Last Updated on March 19, 2022 by Admin
The Pink Anthurium is also known as the Pink Flamingo Plant. It is a stunning plant because of its pink flowers. However, there are many varieties of pink anthuriums around.
Therefore, you can choose which one you like the most based on its looks and shade of pink it comes with. Some of the better known pink anthurium varieties include:
- Anthurium Pink Champion
- Anthurium Pink Explosion
- Anthurium andraeanum Pink (or Pink Anthurium andraeanum)
- Anthurium Diamond Pink
- Royal Pink Anthurium
While they may look different and have some distinctive qualities, caring for them is the same. And it is quite easy.
How to do you care for Pink Anthurium? Give the plant bright, indirect light. This is very important for the plant to maintain its beautiful pink color.
It is a tropical plant so it prefers warm, humid conditions. Also, avoid overwatering and allow the soil to dry between waterings. Use well-draining soil as well.
Pink Anthurium Plant Care
The Pink Anthurium requires bright, indirect light for optimal growth. Although, it will not mind medium or low light as long as it is indirect, filtered, dapped or diffused.
That said, the more light it gets the faster you will see the plant grow. Additionally, this will allow it produce more leaves and increasing its blooming potential.
However, it is important to be aware that too much light is not good. In fact, it can be harmful to the plant.
That’s because excess light, including direct sunlight, keeping the grow lights too near the plant or leaving it out full sun not only will cause leaf discoloration, it can scorch the leaves.
With the latter, you’ll see brown burn marks on your plant’s foliage.
As such, avoid very strong, intense light since the plant can only tolerate a small amount of this on a daily basis.
Finally, to allow the plant to get as much indirect light as it needs, it is good practice to regularly clean the Pink Anthurium’s wide leaves.
You can use a damp cloth and wipe the leaves to remove the dust.
The Pink Anthurium is a tropical plant. This means that it comes from regions that are near the equator. As a result, it is used to warm to hot weather all year round.
Countries located in this part of the work have sunshine 365 days a year. And summers are hot while winters are slightly cooler but still very warm in general.
In fact, they do not experience frost, snow or freezing temperatures. Instead, the climate stays very far away from anything cold.
This is why the Pink Anthurium prefers temperatures of 65 to 80 degrees Fahrenheit.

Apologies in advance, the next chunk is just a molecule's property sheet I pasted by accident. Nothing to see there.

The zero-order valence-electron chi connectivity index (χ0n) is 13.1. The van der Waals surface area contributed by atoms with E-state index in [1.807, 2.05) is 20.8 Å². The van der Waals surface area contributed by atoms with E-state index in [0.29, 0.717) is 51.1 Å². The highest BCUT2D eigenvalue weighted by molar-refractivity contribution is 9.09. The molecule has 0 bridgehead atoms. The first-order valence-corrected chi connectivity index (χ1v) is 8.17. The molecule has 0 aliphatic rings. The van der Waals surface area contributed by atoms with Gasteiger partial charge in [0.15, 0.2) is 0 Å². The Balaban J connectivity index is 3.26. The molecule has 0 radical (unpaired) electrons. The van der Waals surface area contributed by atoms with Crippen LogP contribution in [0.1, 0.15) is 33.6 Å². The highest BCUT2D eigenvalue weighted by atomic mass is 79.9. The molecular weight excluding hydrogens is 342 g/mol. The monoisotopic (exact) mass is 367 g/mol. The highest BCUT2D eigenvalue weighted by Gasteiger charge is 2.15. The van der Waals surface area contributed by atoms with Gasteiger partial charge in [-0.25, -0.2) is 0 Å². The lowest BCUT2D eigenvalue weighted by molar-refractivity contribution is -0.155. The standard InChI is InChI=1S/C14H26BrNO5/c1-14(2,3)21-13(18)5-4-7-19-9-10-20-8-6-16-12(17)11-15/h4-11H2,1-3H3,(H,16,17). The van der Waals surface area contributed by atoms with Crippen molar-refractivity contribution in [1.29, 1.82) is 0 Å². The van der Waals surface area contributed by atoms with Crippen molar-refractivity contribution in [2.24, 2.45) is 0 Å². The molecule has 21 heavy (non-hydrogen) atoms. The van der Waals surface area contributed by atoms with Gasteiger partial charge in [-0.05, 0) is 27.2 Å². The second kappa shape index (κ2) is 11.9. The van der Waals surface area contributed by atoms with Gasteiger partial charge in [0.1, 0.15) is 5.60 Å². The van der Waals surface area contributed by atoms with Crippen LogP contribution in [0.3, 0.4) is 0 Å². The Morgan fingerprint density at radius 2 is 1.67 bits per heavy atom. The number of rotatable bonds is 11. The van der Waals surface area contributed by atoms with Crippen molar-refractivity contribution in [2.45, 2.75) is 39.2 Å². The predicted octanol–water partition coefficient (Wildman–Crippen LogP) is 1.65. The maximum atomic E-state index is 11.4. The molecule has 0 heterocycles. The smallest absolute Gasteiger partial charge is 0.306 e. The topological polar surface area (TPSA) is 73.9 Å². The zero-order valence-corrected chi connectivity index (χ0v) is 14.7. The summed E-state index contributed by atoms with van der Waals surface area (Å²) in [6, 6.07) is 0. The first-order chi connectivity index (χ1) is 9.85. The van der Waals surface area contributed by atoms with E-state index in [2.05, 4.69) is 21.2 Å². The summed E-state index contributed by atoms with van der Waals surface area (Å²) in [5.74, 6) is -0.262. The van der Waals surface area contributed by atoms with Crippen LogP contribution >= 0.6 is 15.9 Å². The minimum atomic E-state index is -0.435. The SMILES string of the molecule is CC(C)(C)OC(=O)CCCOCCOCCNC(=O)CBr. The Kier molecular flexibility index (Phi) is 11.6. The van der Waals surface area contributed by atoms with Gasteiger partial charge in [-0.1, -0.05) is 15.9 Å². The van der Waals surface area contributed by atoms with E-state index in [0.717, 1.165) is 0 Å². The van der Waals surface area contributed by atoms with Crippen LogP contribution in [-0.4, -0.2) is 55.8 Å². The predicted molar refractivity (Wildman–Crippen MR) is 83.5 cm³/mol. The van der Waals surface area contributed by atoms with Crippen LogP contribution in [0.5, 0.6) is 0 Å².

It also does not have any issues with hotter weather that can reach 90 degrees.
However, it has a low tolerance for the cold. And it is best to keep It away from anything below 60 degrees Fahrenheit.
Below this level, it will struggle and you’ll notice its growth slow down.
The longer it stays or the further down the temperature drops, the more problems it will face until it it experiences cold injury and its leaves start falling off.
Thus, avoid cold areas in your homes including rooms with air conditioning or cold drafts coming in from outside.
Also, don’t leave the plant outdoors during the latter part of the year if you have cold winters. It will not survive there through the spring.
The Pink Anthurium enjoys moderate to high humidity. It prefers humidity of 70% to 80%. And this is where it is not only happiest it also grows fastest in this condition.
That said, it will tolerate humidity of 50% without harm.
Therefore, you may or may not need to increase air moisture around the plant depending on where you live.
Some cities have higher or lower humidity depending on its make up and surroundings. For example, dessert areas have the lowest humidity.
This is why Nevada, Arizona and New Mexico are the 3 states with the lowest humidity in the U.S.
On the other hand, coastal states like California have good humidity. Therefore, if you live there, you likely won’t need to do anything extra in terms of humidity as it is will be happy with the relative humidity in that region.
Note that indoor humidity is often different from the humidity outside your home. This depends on your house’s construction.
And different rooms also have different levels of air moisture.